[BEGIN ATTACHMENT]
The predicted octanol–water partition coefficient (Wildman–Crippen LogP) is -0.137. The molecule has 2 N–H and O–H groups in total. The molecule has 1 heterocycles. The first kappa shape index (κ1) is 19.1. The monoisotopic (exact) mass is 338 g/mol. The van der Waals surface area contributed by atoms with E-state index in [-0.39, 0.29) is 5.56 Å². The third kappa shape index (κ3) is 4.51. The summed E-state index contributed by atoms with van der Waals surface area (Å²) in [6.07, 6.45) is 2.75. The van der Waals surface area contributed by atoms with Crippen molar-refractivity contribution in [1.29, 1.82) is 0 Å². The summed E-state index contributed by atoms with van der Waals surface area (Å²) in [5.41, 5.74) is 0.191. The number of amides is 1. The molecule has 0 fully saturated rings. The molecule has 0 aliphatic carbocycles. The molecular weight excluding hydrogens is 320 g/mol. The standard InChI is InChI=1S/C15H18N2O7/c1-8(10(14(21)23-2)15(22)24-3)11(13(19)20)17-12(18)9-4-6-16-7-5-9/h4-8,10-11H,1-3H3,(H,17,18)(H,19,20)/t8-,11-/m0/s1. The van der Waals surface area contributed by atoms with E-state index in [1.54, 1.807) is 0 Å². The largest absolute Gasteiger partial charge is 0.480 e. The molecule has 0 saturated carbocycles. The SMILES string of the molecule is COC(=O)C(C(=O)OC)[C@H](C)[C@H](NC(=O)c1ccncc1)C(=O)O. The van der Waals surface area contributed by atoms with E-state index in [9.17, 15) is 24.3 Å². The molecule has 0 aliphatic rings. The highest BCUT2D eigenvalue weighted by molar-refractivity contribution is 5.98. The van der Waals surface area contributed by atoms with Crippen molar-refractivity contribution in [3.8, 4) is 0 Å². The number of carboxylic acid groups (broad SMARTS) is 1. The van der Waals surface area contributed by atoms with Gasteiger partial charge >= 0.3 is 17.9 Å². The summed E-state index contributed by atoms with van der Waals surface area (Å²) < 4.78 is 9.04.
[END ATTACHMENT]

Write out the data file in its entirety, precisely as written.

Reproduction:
The predicted octanol–water partition coefficient (Wildman–Crippen LogP) is -0.137. The molecule has 2 N–H and O–H groups in total. The molecule has 1 heterocycles. The first kappa shape index (κ1) is 19.1. The monoisotopic (exact) mass is 338 g/mol. The van der Waals surface area contributed by atoms with E-state index in [-0.39, 0.29) is 5.56 Å². The third kappa shape index (κ3) is 4.51. The summed E-state index contributed by atoms with van der Waals surface area (Å²) in [6.07, 6.45) is 2.75. The van der Waals surface area contributed by atoms with Crippen molar-refractivity contribution in [1.29, 1.82) is 0 Å². The summed E-state index contributed by atoms with van der Waals surface area (Å²) in [5.41, 5.74) is 0.191. The number of amides is 1. The molecule has 0 fully saturated rings. The molecule has 0 aliphatic carbocycles. The molecular weight excluding hydrogens is 320 g/mol. The standard InChI is InChI=1S/C15H18N2O7/c1-8(10(14(21)23-2)15(22)24-3)11(13(19)20)17-12(18)9-4-6-16-7-5-9/h4-8,10-11H,1-3H3,(H,17,18)(H,19,20)/t8-,11-/m0/s1. The van der Waals surface area contributed by atoms with E-state index in [1.54, 1.807) is 0 Å². The largest absolute Gasteiger partial charge is 0.480 e. The molecule has 0 saturated carbocycles. The SMILES string of the molecule is COC(=O)C(C(=O)OC)[C@H](C)[C@H](NC(=O)c1ccncc1)C(=O)O. The van der Waals surface area contributed by atoms with E-state index in [9.17, 15) is 24.3 Å². The molecule has 0 aliphatic rings. The highest BCUT2D eigenvalue weighted by molar-refractivity contribution is 5.98. The van der Waals surface area contributed by atoms with Crippen molar-refractivity contribution in [3.8, 4) is 0 Å². The number of carboxylic acid groups (broad SMARTS) is 1. The van der Waals surface area contributed by atoms with Gasteiger partial charge >= 0.3 is 17.9 Å². The summed E-state index contributed by atoms with van der Waals surface area (Å²) < 4.78 is 9.04.